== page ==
At the end of the road is a highlight of the trip—a short walk into Santa Elena Canyon—one of Big Bend’s most scenic spots. It is an easy 1.4-mile round-trip hike.
Visitors may also visit the forested Chisos Mountains and walk the 0.3-mile Window View Trail to get a feel for the mountain scenery. If time allows, consider hiking the Window Trail or Lost Mine Trail for a closer look at Big Bend’s mountain landscapes.
The Chisos Mountain Lodge is operating at reduced capacity, while the Panther Junction Gas Station and Basin Store are open daily. The Mountain View Restaurant inside the lodge offers lunch. Guests there must be registered in the park, and it is probably already full. They are currently providing sack lunches to go or deliveries to registered guest.
The award-winning Fossil Discovery Exhibit eight miles north of Panther Junction is another park highlight visitors often fit into a one-day visit. If grandkids are along, they will enjoy it.
Abandoned since the 1940s, the Mariscal Mine is isolated by its remote location in the middle of the park. It takes much longer to drive the rough road in a normal car. It is the best-preserved mercury mining site in Texas. The area is a listed historic district on the National Register of Historic Places. Best to avoid it if the day is windy and dusty, as it is a mercury contaminated site.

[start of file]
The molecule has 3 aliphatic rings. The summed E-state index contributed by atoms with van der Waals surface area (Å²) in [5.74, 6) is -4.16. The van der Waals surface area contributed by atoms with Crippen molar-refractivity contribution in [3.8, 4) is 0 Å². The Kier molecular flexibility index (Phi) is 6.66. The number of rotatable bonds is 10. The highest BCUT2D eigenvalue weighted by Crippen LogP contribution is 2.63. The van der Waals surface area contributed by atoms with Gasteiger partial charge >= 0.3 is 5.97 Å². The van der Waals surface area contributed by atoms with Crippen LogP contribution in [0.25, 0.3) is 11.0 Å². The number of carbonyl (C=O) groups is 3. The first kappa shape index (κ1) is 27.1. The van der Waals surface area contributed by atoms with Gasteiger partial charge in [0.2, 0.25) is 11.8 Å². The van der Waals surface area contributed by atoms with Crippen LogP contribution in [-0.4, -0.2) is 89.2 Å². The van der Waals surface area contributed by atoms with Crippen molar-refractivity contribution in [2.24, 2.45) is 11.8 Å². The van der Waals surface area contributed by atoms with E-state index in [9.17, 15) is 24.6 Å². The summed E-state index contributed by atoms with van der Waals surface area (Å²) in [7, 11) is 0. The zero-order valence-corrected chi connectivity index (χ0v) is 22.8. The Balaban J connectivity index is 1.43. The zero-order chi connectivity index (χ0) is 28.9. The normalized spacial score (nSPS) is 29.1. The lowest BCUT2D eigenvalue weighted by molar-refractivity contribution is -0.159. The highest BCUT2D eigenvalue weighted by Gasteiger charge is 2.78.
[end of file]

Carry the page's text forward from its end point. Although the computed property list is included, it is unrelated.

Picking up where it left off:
Black Gap Road is one of only two Jeep Badge of Honor Trails in Texas. The most remote un-maintained road in the park, Black Gap provides visitors scenic views of the Chisos Mountain Range as well as wide-open vistas of the Chihuahuan Desert.
Two more days in 2021 offer the same no-fee privilege, September 25, National Public Lands Day and November 11, Veterans Day.
After more than a year of pandemic-related restrictions and limited travel, surging attendance figures across US national parks show Americans are eager to get back on the road and explore.
Often described as America’s best idea, there are 432 National Park System parks available to everyone, every day. The fee-free days offer a great opportunity to visit a new place or an old favorite. This is especially true if it is one of the national parks that normally charge an entrance fee. There are only 10 national parks that charge no entry fees year round. The entrance fee waiver for fee-free days does not cover amenity or user fees for activities such as camping, boat launches, transportation, or special tours.
The surge to get outdoors after COVID-19 is why this article runs in July, as many seniors need to get busy planning if they are going to take advance of the August free days but do not be surprised if the parks have no available accommodations in the park and those outside the park may be filling fast.

Yellowstone hosted 483,159 recreation visits this May, an 11 percent increase from pre-COVID 19 May 2019 (434,385 recreation visits). This makes this May the park’s most visited May on record, according to a park news release. With the spreading of some of the new variants it is best to continue taking precautions.